In this embodiment, there are four (4) motors 130 mounted to the four corners of arm lifting structure 200 and arm lifting structure 200 is suspended from two (2) frames (not shown) by fasteners 132. In the embodiments shown in FIGS. 2a and 2d, each motor 130 is secured to the frame by two (2) fasteners 132. In the embodiment of arm lifting structure 200 shown in FIG. 3a, only a single fastener 132 is used for each motor 130. One of ordinary skill in the art will appreciate that any number of fasteners can be employed depending on the weight to be supported, including means other than fasteners as shown.

In a further alternate embodiment, the four (4) motors 130 could alternately be supported by beams 210 and arm lifting structure 200 could instead be suspended from the frames by beams 210.

In an alternate embodiment of arm lifting structure 200, fewer than four (4) motors 130 can be employed. For example, two (2) motors 130 could be employed, each motor 130 rotating two (2) spools 133 (see for example, FIG. 9 and the description of same infra). In such an embodiment, two (2) spools 133 could be connected to one another by any means well-known in the art such that as motor 130 operates, two (2) spools operate to lift arm 260. Motors 130 could be positioned on the same side of arm lifting structure 200 such that one (1) motor lifts both sides of the same arm 260 and the other motor 130 lifts the other arm 260, or such that each motor 130 lifts half of arm each 260. Furthermore, arm lifting structure 200 could employ a single motor 130, which is mechanically connected to and rotates all four (4) spools 130. In the embodiment shown and described in FIG. 3a, a single 5 HP motor 130 could also be employed. One of ordinary skill in the art will recognize, however, that the power of the motor chosen will depend on the weight of arm lifting structure 200 as well as the weight of the covering.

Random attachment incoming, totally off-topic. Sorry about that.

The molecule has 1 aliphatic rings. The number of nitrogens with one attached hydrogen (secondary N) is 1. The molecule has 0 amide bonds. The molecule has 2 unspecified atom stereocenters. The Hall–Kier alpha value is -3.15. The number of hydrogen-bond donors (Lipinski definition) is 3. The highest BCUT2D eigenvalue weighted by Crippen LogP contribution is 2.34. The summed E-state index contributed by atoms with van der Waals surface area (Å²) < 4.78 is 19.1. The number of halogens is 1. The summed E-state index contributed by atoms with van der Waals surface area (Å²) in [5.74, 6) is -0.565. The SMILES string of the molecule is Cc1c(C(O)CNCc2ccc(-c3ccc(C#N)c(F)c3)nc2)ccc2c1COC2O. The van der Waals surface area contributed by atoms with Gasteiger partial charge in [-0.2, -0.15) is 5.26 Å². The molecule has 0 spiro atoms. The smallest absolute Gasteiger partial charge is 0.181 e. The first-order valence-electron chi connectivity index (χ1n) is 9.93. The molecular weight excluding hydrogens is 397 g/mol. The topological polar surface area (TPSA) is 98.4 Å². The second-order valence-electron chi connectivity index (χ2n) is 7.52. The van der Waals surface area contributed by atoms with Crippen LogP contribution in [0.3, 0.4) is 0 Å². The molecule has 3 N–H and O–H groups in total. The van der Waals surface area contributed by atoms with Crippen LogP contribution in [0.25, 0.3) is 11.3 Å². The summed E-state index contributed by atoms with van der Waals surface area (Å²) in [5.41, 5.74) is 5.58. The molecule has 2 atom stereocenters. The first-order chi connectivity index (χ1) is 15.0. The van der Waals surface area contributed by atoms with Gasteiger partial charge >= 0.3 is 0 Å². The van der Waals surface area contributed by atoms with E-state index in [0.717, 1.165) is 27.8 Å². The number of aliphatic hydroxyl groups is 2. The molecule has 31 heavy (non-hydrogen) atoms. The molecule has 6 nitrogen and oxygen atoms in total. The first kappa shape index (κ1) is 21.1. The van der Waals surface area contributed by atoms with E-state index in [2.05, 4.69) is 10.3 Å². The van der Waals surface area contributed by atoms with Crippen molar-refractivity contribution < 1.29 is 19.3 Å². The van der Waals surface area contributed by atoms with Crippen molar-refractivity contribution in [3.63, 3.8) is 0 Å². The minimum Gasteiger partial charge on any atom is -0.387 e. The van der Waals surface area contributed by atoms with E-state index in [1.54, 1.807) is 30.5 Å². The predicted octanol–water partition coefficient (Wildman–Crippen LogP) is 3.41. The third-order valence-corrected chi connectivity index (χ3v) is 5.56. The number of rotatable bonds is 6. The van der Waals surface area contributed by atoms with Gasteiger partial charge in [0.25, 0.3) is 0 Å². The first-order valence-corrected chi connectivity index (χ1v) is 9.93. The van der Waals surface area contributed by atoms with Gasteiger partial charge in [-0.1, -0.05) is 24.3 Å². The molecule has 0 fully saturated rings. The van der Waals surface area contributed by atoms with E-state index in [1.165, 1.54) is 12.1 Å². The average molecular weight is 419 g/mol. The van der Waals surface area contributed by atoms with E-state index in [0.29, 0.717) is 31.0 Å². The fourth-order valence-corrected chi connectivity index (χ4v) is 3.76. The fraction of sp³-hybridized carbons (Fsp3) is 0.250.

Secured to each arm 260 is a plurality of fastening roller members 30. FIG. 4 shows a top perspective view of one fastening roller member 30 securing covering 51 to arm 260. In one embodiment, fastening roller member 30 is made of steel tubing. Alternately, it can be made of any other strong metal such as aluminum. Fastening roller member 30 is generally comprised of: vertical support member 36, having a first and second end, first horizontal member 38 fixedly secured to the first end of vertical support member 36, forming a first L-shape, second horizontal member 33 fixedly secured to the second end of vertical support member 36, forming a second L-shape and having a fastening mechanism (not shown, concealed by covering 51) for attaching fastening roller member 30 to arm 26, handle 34 with a rectilinear wall pivotally attached to first horizontal member 38, an axle (not shown, concealed by wheels 31) going through the rectilinear wall, a pair of wheels 31 attached to the axle and ending with cap 32 to secure wheels 31 to the axle, and a pair of tensioners 35 connecting the axle to first horizontal member 38. Tensioners 35 are attached to vertical support member 36 by a screw, bolt, rivets, fastening posts, pins, or any other means on one end and attached to the axle on the other end. In the embodiment shown in FIG. 4, tensioners 35 are a pair of springs. Alternately, tensioners 35 can be electric solenoids, hydraulic cylinders, air cylinders, or any other device commonly known in the art, allowing a more positive control and a tighter grasp of covering 50. Furthermore, this embodiment of fastening roller member 30 shows the use of two (2) wheels 31, but fastening roller member 30 could also be constructed of a single or more than two (2) wheels 31.